Georgia's jailed ex-president Mikheil Saakashvili called off a hunger strike he had announced a few hours earlier Wednesday over the authorities' failure to ensure a video link between the hospital where he is being held and his court hearing.
Saakashvili has been a key figure of politics in the ex-Soviet Caucasus country for two decades and his latest protest put pressure on a long-running standoff with the political rivals who jailed him.
The 54-year-old was transferred to hospital last year after an initial 50-day hunger strike to protest his jailing, which rights groups and allies abroad have said was politically motivated.
Saakashvili's lawyers had requested the deferral of his prison sentence on abuse of office charges, pointing to his poor health.
A court hearing over their demand due earlier Wednesday was postponed after authorities failed to provide a video link between the courtroom and Saakashvili's hospital.
His lawyer Dito Sadzaglishvili told AFP on Wednesday that "Mikheil Saakashvili went on a hunger strike, demanding he be allowed to take part in the court hearings by video link."
Later in the evening Saakashvili called off the hunger strike, after an appeal by a group of European Parliament members.
"I have now received a message from the MEPs categorically asking me to stop the hunger strike at this stage" so as to not give the authorities a pretext to accuse him of self-harm, he said in a written message seen by AFP.
"The MEPs promise to mobilize all diplomatic efforts to ensure the protection of my minimum rights," he added.
The founder of Georgia's main opposition force and president between 2004 and 2013, Saakashvili was convicted in absentia and sentenced to six years in prison in 2018.
The pro-Western reformer was imprisoned in October 2021, days after secretly returning from exile in Ukraine.
Doctors — including those linked to Georgia's rights ombudsperson and his legal team — have warned Saakashvili is suffering from serious neurological conditions.
Rights group Empatia has said Saakashvili was physically and psychologically abused in detention and a doctor linked to Georgia's rights ombudsperson said he had lost around 40 kilograms (88 pounds) in jail.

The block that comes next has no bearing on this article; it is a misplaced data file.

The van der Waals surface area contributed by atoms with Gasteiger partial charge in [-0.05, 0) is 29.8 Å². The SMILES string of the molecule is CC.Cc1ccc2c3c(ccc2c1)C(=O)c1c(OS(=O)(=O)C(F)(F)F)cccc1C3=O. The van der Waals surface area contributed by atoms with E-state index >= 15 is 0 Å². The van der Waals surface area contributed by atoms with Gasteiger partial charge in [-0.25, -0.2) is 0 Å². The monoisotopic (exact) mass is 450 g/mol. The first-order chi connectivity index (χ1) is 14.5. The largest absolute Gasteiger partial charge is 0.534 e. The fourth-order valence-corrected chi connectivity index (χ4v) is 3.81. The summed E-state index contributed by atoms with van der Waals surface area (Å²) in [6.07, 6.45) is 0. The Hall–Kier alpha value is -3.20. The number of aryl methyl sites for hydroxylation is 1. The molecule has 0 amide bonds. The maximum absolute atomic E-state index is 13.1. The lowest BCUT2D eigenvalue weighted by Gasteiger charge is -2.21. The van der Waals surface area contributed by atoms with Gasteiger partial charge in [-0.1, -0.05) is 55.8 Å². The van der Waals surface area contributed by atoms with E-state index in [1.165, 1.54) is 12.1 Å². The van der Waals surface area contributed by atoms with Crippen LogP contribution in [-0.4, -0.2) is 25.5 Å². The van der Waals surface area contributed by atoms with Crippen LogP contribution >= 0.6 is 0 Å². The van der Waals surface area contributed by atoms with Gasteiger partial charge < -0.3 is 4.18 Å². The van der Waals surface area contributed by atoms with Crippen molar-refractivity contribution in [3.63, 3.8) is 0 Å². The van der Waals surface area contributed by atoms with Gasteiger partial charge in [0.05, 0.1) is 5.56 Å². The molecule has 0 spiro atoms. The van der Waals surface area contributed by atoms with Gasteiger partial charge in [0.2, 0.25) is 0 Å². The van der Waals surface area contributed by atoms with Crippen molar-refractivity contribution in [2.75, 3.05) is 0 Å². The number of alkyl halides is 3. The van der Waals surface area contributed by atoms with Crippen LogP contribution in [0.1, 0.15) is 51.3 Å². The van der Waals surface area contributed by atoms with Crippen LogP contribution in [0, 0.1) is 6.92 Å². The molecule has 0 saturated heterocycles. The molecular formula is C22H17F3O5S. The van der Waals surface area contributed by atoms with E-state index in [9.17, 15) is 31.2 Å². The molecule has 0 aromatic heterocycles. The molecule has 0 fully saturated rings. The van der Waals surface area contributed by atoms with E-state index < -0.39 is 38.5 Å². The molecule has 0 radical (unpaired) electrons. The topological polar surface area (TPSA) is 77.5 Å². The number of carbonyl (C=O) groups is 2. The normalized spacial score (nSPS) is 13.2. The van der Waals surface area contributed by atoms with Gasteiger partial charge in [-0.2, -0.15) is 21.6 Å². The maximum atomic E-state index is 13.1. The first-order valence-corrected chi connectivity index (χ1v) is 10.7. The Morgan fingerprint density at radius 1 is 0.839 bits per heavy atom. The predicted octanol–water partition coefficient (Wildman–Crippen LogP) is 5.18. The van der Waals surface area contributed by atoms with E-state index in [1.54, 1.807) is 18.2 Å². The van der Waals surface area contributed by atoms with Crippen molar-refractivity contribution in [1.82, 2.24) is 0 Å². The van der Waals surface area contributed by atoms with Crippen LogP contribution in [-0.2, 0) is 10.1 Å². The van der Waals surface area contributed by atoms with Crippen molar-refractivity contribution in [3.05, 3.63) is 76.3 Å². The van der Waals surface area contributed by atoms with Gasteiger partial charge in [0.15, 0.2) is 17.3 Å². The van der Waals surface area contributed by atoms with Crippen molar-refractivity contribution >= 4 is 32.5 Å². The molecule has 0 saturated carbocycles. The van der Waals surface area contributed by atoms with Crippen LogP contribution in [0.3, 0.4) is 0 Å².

"I am sick not because I did not eat forcefully, but because I was poisoned... because I was a victim of improper treatment for many months, which has been confirmed by the world's best experts, including Nobel Prize laureates," Saakashvili said in his message.
In a report released by Saakashvili's legal team, a United States-based toxicologist David Smith said testing had revealed the presence of heavy metals in Saakashvili's body and that related symptoms likely "are the result of heavy metal poisoning" in custody.
The authorities insist that Saakashvili is being given adequate medical care and promised to ensure he takes part in a court hearing next week.
Commenting last week on the growing concerns about Saakashvili's health, Prime Minister Garibashvili said: "Our lives are given to God, so I can't really be responsible for anyone's life."
He had earlier said that Saakashvili had been jailed because he refused to quit politics.
The European Union and United States earlier said the government was responsible for providing Saakashvili with proper medical care.
In October, the Council of Europe rights watchdog called for the "release of political prisoners opposed to (Russian President Vladimir) Putin in the Russian Federation and other countries, including Mikheil Saakashvili."
Amnesty International has branded his treatment as "apparent political revenge."
Prior to his return to Georgia, Saakashvili — who is a Ukrainian national — had been appointed by President Volodymyr Zelensky to lead a government agency steering reforms.